FOXBORO — Is it arrogance? Ignorance? Denial? Reality?
Three weary days after getting pummelled in San Diego, the Patriots, from the coach down, were absolutely unshaken.
"We did a pretty good job overall," said safety Rodney Harrison, one of the handful of players willing to meet the media. "It was just five or six plays for 230 yards. Eliminate those five or six plays, which you can, we would have played an excellent game. We have to eliminate the big plays, the penalties down the field, and do what we do."
A few big plays? Sure, and the Dow is struggling through a slight market correction.
But that was the company line yesterday. Whether they like it or not, though, the Patriots, now 3-2 and staring at an interesting Monday nighter here with Denver, have issues.
Issue No. 1
The dilemma: Matt Cassel averages 6.4 yards per attempt, with three TDs, four interceptions and 19 sacks in five games. The team is scoring 17.8 points a game, 25th in the league, sandwiched between a pair of bastions of mediocrity — Cleveland and Minnesota.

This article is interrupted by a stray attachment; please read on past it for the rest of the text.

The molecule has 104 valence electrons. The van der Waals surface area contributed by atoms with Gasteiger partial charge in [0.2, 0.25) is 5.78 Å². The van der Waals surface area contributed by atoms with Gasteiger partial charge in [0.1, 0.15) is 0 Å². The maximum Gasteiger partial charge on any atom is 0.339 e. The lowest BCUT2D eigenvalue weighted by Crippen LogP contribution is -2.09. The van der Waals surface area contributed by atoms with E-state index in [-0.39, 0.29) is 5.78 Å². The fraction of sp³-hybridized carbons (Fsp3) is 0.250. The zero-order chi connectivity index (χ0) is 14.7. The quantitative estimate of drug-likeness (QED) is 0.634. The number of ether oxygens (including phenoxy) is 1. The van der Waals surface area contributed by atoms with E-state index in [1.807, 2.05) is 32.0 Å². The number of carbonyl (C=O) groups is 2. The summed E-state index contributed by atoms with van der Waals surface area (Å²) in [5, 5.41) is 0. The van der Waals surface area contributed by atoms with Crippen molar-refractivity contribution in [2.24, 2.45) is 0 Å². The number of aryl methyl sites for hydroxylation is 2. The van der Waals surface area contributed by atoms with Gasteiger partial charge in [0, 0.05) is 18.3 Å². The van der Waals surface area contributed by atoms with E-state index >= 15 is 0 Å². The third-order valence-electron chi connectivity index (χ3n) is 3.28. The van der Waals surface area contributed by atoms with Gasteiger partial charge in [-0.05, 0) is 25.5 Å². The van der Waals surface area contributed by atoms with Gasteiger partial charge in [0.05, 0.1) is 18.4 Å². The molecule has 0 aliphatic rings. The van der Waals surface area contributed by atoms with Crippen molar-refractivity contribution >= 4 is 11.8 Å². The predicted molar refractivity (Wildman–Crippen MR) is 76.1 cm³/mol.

The Pats' take: "Matt (Cassel) is our starting quarterback," said coach Bill Belichick. "He gives our team the best chance to win. We all have to play better and coach better than we did last week. We have to do a better job than we did against San Diego. But he's our quarterback."
Our take: Bill Belichick is a first-ballot Hall of Fame coach, standing tall among the game's best — Vince Lombardi, Tom Landry, Chuck Noll, Bill Walsh and Bill Parcells to name a few — but his coaching Kryptonite might be arrogance.
By not seriously pursuing a professional quarterback the minute Tom Brady's left knee buckled, the coach told the world he could win with a college backup in Cassel.